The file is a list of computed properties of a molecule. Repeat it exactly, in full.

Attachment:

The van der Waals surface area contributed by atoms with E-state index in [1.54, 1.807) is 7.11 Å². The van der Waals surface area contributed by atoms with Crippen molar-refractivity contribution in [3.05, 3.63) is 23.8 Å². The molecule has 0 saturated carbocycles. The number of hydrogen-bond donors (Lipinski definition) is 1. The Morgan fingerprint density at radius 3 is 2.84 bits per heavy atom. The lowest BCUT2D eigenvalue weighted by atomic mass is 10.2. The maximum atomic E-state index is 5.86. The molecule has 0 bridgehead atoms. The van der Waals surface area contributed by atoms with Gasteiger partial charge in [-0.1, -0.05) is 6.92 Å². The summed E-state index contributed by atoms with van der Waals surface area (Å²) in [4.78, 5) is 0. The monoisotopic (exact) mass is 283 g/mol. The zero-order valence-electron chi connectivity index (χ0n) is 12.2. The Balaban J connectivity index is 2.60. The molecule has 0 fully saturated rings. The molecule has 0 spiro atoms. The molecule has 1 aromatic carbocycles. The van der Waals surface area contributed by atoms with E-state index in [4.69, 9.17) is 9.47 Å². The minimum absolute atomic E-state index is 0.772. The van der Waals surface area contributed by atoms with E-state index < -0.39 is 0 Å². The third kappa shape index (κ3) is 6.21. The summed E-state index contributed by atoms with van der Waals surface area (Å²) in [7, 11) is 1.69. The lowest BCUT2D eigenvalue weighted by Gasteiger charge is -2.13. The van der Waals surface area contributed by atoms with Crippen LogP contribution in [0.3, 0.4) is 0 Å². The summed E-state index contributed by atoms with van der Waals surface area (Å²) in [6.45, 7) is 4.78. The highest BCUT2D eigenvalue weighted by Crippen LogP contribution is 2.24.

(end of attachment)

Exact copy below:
The van der Waals surface area contributed by atoms with E-state index in [1.54, 1.807) is 7.11 Å². The van der Waals surface area contributed by atoms with Crippen molar-refractivity contribution in [3.05, 3.63) is 23.8 Å². The molecule has 0 saturated carbocycles. The number of hydrogen-bond donors (Lipinski definition) is 1. The Morgan fingerprint density at radius 3 is 2.84 bits per heavy atom. The lowest BCUT2D eigenvalue weighted by atomic mass is 10.2. The maximum atomic E-state index is 5.86. The molecule has 0 bridgehead atoms. The van der Waals surface area contributed by atoms with Gasteiger partial charge in [-0.1, -0.05) is 6.92 Å². The summed E-state index contributed by atoms with van der Waals surface area (Å²) in [4.78, 5) is 0. The monoisotopic (exact) mass is 283 g/mol. The zero-order valence-electron chi connectivity index (χ0n) is 12.2. The Balaban J connectivity index is 2.60. The molecule has 0 fully saturated rings. The molecule has 0 spiro atoms. The molecule has 1 aromatic carbocycles. The van der Waals surface area contributed by atoms with E-state index in [4.69, 9.17) is 9.47 Å². The minimum absolute atomic E-state index is 0.772. The van der Waals surface area contributed by atoms with E-state index < -0.39 is 0 Å². The third kappa shape index (κ3) is 6.21. The summed E-state index contributed by atoms with van der Waals surface area (Å²) in [7, 11) is 1.69. The lowest BCUT2D eigenvalue weighted by Gasteiger charge is -2.13. The van der Waals surface area contributed by atoms with Crippen LogP contribution in [0.3, 0.4) is 0 Å². The summed E-state index contributed by atoms with van der Waals surface area (Å²) in [6.45, 7) is 4.78. The highest BCUT2D eigenvalue weighted by Crippen LogP contribution is 2.24.